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New York Yankees Still Wait to Learn Burnett's True Identity

NEW YORK - SEPTEMBER 12:  A.J. Burnett #34 of the New York Yankees walks to the dugout against the Baltimore Orioles on September 12, 2009 at Yankee Stadium in the Bronx borough of New York City.  (Photo by Nick Laham/Getty Images)
Bleacher ReportCorrespondent ISeptember 18, 2009

As a baseball season reaches its final month of regular season games, you should be able to tell what you have in a first-year player.

You usually know well before that.

We figured out by the All-Star break that Mark Teixeira was well worth the investment. Same goes for CC Sabathia. Nick Swisher was a bit more tricky, but as the summer wore on it became clear we had a productive goofball in the fold.

But then comes the curious case of Allan James Burnett.

We still have no idea what to make of the talented right-hander, now 29 starts deep into his first season with the Yankees. Can you honestly say you have any clue which Burnett will show up tonight against Felix Hernandez and the Mariners?

Will it be the guy who one-hit the Mets at Citi Field in June, the same guy who, during a 12-start stretch, was baseball's best starter? Or will it be the guy who allowed six-run innings to the Red Sox in April, the White Sox in August, and the Orioles in September?

There is no gray with Burnett, only black and white. Either excellent or atrocious.

Maybe this is what Burnett always was. If you throw out 2008, (18-10, 234 K season in Toronto) a walk year in which he was basically pitching with a "For Sale" sign on his back during the second half, he's been a remarkable ordinary pitcher in his career.

Check out his numbers in seasons he's made at least 25 starts:

  • 2001: 11-12, 4.05
  • 2002: 12-9, 3.30
  • 2005: 12-12, 3.34
  • 2007: 10-8, 3.75
  • 2009: 11-9, 4.33

Yes, win-loss records can often be misleading—Royals ace Zack Greinke, for example, has eight losses hung on him with a 2.14 ERA. But with Burnett, you get the feeling he earns that .500 record. He has this season, anyway.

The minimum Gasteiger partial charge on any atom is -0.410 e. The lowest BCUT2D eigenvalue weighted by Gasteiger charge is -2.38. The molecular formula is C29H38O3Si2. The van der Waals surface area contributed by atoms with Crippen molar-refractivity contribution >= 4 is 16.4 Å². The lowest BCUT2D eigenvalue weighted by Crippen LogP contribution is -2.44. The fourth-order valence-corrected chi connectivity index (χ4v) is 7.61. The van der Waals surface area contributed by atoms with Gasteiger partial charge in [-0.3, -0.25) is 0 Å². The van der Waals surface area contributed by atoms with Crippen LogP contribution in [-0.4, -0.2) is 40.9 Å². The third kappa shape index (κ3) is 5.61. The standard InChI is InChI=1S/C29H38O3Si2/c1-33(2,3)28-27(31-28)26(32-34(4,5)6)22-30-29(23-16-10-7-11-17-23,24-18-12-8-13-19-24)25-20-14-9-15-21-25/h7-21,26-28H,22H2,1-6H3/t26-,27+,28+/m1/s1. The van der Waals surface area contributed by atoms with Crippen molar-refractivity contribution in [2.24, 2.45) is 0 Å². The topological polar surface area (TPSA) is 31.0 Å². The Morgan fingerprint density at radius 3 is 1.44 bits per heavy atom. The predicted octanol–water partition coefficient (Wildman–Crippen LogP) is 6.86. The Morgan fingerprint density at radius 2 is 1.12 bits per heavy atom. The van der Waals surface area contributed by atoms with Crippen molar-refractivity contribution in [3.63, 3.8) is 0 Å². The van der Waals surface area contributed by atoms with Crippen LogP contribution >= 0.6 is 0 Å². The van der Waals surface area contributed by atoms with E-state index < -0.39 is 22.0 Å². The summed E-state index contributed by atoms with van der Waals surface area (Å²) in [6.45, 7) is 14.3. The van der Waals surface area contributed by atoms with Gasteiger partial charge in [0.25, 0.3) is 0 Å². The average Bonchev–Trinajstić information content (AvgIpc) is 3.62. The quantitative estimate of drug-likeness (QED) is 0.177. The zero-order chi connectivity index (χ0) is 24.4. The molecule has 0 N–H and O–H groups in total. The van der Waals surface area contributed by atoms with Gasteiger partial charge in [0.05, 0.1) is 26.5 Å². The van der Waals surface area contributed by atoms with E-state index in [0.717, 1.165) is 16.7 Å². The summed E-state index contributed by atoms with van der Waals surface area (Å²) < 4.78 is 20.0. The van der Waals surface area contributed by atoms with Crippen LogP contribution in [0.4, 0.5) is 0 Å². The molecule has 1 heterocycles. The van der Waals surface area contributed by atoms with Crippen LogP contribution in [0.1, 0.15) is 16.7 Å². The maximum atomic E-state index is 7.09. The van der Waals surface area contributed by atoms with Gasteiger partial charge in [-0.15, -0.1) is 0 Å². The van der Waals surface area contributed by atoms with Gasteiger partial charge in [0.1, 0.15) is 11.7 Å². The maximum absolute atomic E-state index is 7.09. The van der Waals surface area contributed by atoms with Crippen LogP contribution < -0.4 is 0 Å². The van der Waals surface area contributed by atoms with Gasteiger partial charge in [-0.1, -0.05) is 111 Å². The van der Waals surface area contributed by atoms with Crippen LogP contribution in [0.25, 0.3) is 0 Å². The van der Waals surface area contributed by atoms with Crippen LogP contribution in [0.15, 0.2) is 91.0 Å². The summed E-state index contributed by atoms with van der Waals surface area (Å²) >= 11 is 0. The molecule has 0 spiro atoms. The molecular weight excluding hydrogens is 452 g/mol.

A lot of that has to do with his temperament. When things are going well, and batters are waving feebly at his curve ball, he can cruise easily through seven innings. But when things aren't falling into place, when he can't spot the fastball, or when Posada gets in his face one too many times, he can project the appearance of a pitcher who checks out.

When Andy Pettitte admitted this week that the ache he felt in his shoulder was the same discomfort that wrecked his second half last season, a shiver shot up the spine of every Yankees fan. There is no hiding Burnett in a postseason series anymore. There never really was, but a banged up Pettitte removes any security blanket.

Burnett was supposed to be the security blanket this season, the guy who would line up behind Sabathia and Wang and quietly do his job. Things are different now, and the stakes are about to change in a big way.

A strong outing against King Felix would be a positive sign tonight, but in the end it's October that will reveal how this plays out. Only then will we find out what we have in Allan James Burnett.

Hopefully by the time we learn it won't be too late for the Yankees.

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